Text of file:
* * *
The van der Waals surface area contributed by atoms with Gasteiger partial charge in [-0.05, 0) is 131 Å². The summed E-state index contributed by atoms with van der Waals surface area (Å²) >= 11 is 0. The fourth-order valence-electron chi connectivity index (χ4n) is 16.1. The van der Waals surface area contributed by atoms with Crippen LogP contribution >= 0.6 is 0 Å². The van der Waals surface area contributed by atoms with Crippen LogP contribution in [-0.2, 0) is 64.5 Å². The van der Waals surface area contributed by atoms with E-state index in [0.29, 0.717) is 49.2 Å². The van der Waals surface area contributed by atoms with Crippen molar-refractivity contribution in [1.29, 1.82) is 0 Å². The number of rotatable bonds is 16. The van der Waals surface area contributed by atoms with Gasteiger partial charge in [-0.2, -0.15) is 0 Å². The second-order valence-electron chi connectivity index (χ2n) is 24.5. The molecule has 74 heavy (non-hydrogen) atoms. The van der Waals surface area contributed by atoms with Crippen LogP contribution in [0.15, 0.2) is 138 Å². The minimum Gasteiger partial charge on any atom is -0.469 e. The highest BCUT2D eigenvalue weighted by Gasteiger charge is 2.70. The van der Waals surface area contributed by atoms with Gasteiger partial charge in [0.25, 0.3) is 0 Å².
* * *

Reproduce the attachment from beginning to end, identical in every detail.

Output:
The van der Waals surface area contributed by atoms with Gasteiger partial charge in [-0.05, 0) is 131 Å². The summed E-state index contributed by atoms with van der Waals surface area (Å²) >= 11 is 0. The fourth-order valence-electron chi connectivity index (χ4n) is 16.1. The van der Waals surface area contributed by atoms with Crippen LogP contribution >= 0.6 is 0 Å². The van der Waals surface area contributed by atoms with Crippen LogP contribution in [-0.2, 0) is 64.5 Å². The van der Waals surface area contributed by atoms with E-state index in [0.29, 0.717) is 49.2 Å². The van der Waals surface area contributed by atoms with Crippen molar-refractivity contribution in [1.29, 1.82) is 0 Å². The number of rotatable bonds is 16. The van der Waals surface area contributed by atoms with Gasteiger partial charge in [-0.2, -0.15) is 0 Å². The second-order valence-electron chi connectivity index (χ2n) is 24.5. The molecule has 74 heavy (non-hydrogen) atoms. The van der Waals surface area contributed by atoms with Crippen LogP contribution in [0.15, 0.2) is 138 Å². The minimum Gasteiger partial charge on any atom is -0.469 e. The highest BCUT2D eigenvalue weighted by Gasteiger charge is 2.70. The van der Waals surface area contributed by atoms with Gasteiger partial charge in [0.25, 0.3) is 0 Å².